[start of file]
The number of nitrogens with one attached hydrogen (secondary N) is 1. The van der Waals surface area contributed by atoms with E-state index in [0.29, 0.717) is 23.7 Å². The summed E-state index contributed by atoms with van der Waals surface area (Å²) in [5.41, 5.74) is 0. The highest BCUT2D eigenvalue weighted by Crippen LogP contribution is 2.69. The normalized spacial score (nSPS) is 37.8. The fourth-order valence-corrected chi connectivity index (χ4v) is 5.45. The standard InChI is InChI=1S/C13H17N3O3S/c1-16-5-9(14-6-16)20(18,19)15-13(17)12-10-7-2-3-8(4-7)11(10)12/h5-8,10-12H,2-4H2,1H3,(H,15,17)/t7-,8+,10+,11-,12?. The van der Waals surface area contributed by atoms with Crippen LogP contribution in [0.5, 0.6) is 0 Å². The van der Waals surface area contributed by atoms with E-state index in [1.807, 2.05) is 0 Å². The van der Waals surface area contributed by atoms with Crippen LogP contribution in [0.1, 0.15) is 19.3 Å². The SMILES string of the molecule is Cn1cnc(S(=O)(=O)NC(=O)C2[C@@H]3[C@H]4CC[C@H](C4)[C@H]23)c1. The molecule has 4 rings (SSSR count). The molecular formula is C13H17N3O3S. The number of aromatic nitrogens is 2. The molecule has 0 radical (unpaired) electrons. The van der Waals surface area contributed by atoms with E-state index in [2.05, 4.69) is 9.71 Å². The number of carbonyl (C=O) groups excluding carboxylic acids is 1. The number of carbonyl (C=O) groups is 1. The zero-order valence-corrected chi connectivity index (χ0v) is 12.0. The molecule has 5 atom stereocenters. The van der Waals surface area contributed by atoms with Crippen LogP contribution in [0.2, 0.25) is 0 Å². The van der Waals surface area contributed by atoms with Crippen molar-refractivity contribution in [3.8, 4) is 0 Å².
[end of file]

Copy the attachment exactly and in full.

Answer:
The number of nitrogens with one attached hydrogen (secondary N) is 1. The van der Waals surface area contributed by atoms with E-state index in [0.29, 0.717) is 23.7 Å². The summed E-state index contributed by atoms with van der Waals surface area (Å²) in [5.41, 5.74) is 0. The highest BCUT2D eigenvalue weighted by Crippen LogP contribution is 2.69. The normalized spacial score (nSPS) is 37.8. The fourth-order valence-corrected chi connectivity index (χ4v) is 5.45. The standard InChI is InChI=1S/C13H17N3O3S/c1-16-5-9(14-6-16)20(18,19)15-13(17)12-10-7-2-3-8(4-7)11(10)12/h5-8,10-12H,2-4H2,1H3,(H,15,17)/t7-,8+,10+,11-,12?. The van der Waals surface area contributed by atoms with Crippen LogP contribution in [0.5, 0.6) is 0 Å². The van der Waals surface area contributed by atoms with E-state index in [1.807, 2.05) is 0 Å². The van der Waals surface area contributed by atoms with Crippen LogP contribution in [0.1, 0.15) is 19.3 Å². The SMILES string of the molecule is Cn1cnc(S(=O)(=O)NC(=O)C2[C@@H]3[C@H]4CC[C@H](C4)[C@H]23)c1. The molecule has 4 rings (SSSR count). The molecular formula is C13H17N3O3S. The number of aromatic nitrogens is 2. The molecule has 0 radical (unpaired) electrons. The van der Waals surface area contributed by atoms with E-state index in [2.05, 4.69) is 9.71 Å². The number of carbonyl (C=O) groups excluding carboxylic acids is 1. The number of carbonyl (C=O) groups is 1. The zero-order valence-corrected chi connectivity index (χ0v) is 12.0. The molecule has 5 atom stereocenters. The van der Waals surface area contributed by atoms with Crippen LogP contribution in [0.2, 0.25) is 0 Å². The van der Waals surface area contributed by atoms with Crippen molar-refractivity contribution in [3.8, 4) is 0 Å².